All these obfuscations, dalliances, side trips, hide a tenderness that is more than resolve. As Smith looks back at her early life with Robert Mapplethorpe, the caustic becomes lyrical. The bravado cedes to tenderness. It is an unexpected tenderness. A tenderness that is far more than the whispers between howling that made ‘Gone Again’ – her poetic response to the death of her husband, Fred Smith – such a deeply powerful record.
Just Kids isn’t a celebrity bio, but those looking for anecdotes about counterculture icons won’t be disappointed. William S. Burroughs, Allen Ginsberg, Jim Carroll, and Gregory Corso all make appearances.
In Smith’s prose, they reel and dance with the alcoholic junkie splendor that one would expect, but she also imbues each of them with a humanity that has eluded most writers. In every instance, Smith writes with a grace and tenderness that makes the more sordid aspects of her tale understandable. When she examines her affair with the married playwright, Sam Shepherd, she admits, “Perhaps it was the carelessness of youth but I was not completely cognizant of how our irresponsible ways could affect others.”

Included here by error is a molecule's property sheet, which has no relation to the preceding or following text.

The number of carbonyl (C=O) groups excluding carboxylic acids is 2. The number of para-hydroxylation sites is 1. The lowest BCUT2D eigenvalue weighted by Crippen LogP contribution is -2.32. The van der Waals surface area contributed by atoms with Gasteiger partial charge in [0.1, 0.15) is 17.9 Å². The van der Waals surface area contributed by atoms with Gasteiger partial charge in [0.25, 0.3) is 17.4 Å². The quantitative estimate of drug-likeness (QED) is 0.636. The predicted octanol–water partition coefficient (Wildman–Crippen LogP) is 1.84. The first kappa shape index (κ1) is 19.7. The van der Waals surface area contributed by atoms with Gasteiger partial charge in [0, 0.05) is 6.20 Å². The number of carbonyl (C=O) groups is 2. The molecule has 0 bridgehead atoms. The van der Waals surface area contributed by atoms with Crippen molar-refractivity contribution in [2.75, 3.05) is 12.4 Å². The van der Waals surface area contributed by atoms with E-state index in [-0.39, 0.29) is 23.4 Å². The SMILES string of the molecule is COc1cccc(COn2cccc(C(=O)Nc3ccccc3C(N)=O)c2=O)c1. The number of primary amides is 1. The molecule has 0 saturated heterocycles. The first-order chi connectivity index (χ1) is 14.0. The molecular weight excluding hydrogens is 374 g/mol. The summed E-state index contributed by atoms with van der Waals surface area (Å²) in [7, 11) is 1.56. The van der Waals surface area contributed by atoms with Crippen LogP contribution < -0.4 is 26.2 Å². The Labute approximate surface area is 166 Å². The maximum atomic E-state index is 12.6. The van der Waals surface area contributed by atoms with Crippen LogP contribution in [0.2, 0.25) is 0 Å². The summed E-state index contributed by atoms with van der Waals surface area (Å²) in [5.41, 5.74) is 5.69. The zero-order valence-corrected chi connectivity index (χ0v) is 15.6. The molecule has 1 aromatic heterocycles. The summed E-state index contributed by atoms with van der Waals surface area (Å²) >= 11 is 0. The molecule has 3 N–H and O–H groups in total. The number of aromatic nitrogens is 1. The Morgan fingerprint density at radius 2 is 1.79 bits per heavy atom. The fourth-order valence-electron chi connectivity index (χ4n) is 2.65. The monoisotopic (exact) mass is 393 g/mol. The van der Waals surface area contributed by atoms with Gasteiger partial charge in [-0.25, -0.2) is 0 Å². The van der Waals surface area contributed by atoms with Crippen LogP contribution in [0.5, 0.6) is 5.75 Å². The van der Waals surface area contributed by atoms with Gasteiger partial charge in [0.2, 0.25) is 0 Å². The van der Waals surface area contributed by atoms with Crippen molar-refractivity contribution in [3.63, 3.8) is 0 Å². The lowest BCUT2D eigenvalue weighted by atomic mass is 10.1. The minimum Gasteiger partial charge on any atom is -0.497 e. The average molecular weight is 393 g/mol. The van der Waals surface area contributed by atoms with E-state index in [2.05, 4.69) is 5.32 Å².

Undoubtedly, the section of the book that will most interest rock fans is the one that describes the period when she and Mapplethorpe lived at the infamous Chelsea Hotel in the late sixties. There are wonderful anecdotes about attending the Velvet Underground’s early gigs, writing a song for Janis Joplin just before she died, and sharing a moment with Jimi Hendrix on a stairway outside of a party she was too shy to go into. Each of these vignettes is beautifully told and go a long way towards humanizing musicians who long ago shed their mortality to become icons. For Patti, these were the people she was surrounded by, and as she admits she was too self-obsessed to realize the ‘importance’ of what was going on around her. ‘I sat on the floor as Kris Kristofferson sang her “Me and Bobby McGee,” Janis joining in the chorus. I was there for these moments but so young and preoccupied with my own thoughts that I hardly recognized them as moments.’